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Saɱyutta Nikāya:
IV. Saḷāyatana Vagga
36: Vedanā Saɱyutta
II. Rahogata Vagga

Sutta 11

Rahogataka Suttaɱ

Secluded

Translated from the Pali by Nyanaponika Thera.
For free distribution only.
From Contemplation of Feeling: The Discourse-grouping on the Feelings (WH 303),
translated from the Pali by Nyanaponika Thera
(Kandy: Buddhist Publication Society, 1983).
Copyright ©1983 Buddhist Publication Society.
Used with permission.

 


 

[1][bit][pts][than][bodh] Once a certain monk came to see the Blessed One and, after saluting him respectfully, sat down at one side. Seated thus, he spoke to the Blessed One as follows:

"When I went into seclusion, while I was in solitude, this thought occurred to me: 'Three feelings have been taught by the Blessed One: pleasant, painful and neutral feelings. But the Blessed One has also said that whatever is felt is within suffering.' Now, with reference to what was it stated by the Blessed One that whatever is felt is within suffering?"

"Well spoken, monk, well spoken! While three feelings have been taught by me, the pleasant, the painful and the neutral, yet I have also said that whatever is felt is within suffering. This, however, was stated by me with reference to the impermanence of (all) conditioned phenomena (sankhara). I have said it because conditioned phenomena are liable to destruction, to evanescence, to fading away, to cessation and to change. It is with reference to this that I have stated: 'Whatever is felt is within suffering.'

"I have further taught, monk, the gradual cessation of conditioned phenomena. In him who has attained the first meditative absorption (jhana), speech has ceased. Having attained the second absorption, thought-conception and discursive thinking has ceased. Having attained the third absorption, joy has ceased. Having attained the fourth absorption, inhalation and exhalation have ceased. Having attained the sphere of the infinity of space, perception of form (matter) has ceased. Having attained the sphere of the infinity of consciousness, the perception of the sphere of the infinity of space has ceased. Having attained the sphere of no-thingness, the perception of the sphere of infinity of consciousness has ceased. Having attained the sphere of neither-perception-nor-non-perception, the perception of the sphere of no-thingness has ceased. Having attained the cessation of perception and feeling, perception and feeling have ceased. In a taint-free monk greed has ceased, hatred has ceased, delusion has ceased.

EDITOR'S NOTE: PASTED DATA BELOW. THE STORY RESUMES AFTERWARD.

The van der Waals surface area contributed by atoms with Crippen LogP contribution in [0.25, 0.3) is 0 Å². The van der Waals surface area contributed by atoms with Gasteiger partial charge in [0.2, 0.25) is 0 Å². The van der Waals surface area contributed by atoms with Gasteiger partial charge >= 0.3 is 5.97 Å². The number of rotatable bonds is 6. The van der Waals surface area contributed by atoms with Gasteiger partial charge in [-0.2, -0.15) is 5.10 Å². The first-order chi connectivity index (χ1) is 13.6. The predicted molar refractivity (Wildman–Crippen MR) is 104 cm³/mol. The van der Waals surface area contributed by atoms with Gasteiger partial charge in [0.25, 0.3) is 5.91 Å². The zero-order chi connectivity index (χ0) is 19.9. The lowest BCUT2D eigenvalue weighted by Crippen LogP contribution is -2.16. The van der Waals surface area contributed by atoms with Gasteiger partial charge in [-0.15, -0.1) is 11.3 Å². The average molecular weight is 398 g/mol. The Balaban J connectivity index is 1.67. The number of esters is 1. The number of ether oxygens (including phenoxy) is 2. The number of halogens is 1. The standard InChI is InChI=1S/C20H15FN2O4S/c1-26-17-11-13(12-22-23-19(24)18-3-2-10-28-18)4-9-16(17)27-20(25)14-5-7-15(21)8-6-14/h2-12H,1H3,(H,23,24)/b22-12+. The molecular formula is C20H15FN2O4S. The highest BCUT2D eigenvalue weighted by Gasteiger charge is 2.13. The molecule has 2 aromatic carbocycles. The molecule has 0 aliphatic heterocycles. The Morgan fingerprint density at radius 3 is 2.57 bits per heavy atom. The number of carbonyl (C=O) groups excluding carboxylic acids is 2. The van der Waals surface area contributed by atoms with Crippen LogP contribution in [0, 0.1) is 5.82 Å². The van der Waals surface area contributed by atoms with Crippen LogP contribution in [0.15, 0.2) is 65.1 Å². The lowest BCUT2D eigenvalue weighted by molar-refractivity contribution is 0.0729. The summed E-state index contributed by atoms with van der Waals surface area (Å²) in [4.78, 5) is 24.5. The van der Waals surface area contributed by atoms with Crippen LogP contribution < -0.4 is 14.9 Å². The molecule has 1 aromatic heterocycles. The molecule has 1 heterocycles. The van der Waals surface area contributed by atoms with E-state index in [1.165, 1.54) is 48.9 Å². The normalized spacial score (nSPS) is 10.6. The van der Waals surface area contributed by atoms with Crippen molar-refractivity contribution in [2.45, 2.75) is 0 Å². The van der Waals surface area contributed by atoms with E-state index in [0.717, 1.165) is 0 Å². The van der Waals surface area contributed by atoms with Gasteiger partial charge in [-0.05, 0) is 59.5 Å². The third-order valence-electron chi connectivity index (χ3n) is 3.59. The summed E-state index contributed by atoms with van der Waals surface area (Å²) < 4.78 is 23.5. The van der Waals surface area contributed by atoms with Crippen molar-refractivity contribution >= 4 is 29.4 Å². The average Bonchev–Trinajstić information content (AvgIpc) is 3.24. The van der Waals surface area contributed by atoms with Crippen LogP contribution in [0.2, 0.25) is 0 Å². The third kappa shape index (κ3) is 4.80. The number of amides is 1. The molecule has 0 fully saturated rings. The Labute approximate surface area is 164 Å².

"I have further taught, monk the gradual stilling of conditioned phenomena (sankhara). In him who has attained the first meditative absorption, speech has been stilled. Having attained the second absorption, thought-conception and discursive thinking have been stilled...(To be continued as above, up to:) Having attained the cessation of perception and feeling, perception and feeling have been stilled. In a taint-free monk greed has been stilled, hatred has been stilled, delusion has been stilled.

"There are, monk, these six quietenings. In him who has attained the first absorption, speech is quietened. Having attained the second absorption, thought-conception and discursive thinking are quietened. Having attained the third absorption, rapture is quietened. Having attained the fourth absorption, inhalation and exhalation is quietened.[1] Having attained the cessation of perception and feeling, perception and feeling are quietened. In a taint-free monk greed is quietened, hatred is quietened, delusion is quietened."

 


[1] In the section on "being quietened" (patipassaddha), the four immaterial absorptions (arupajjhana) are not mentioned. According to Comy. they are implied in the "cessation of perception and feelings" (for the attainment of which they are a condition).

 


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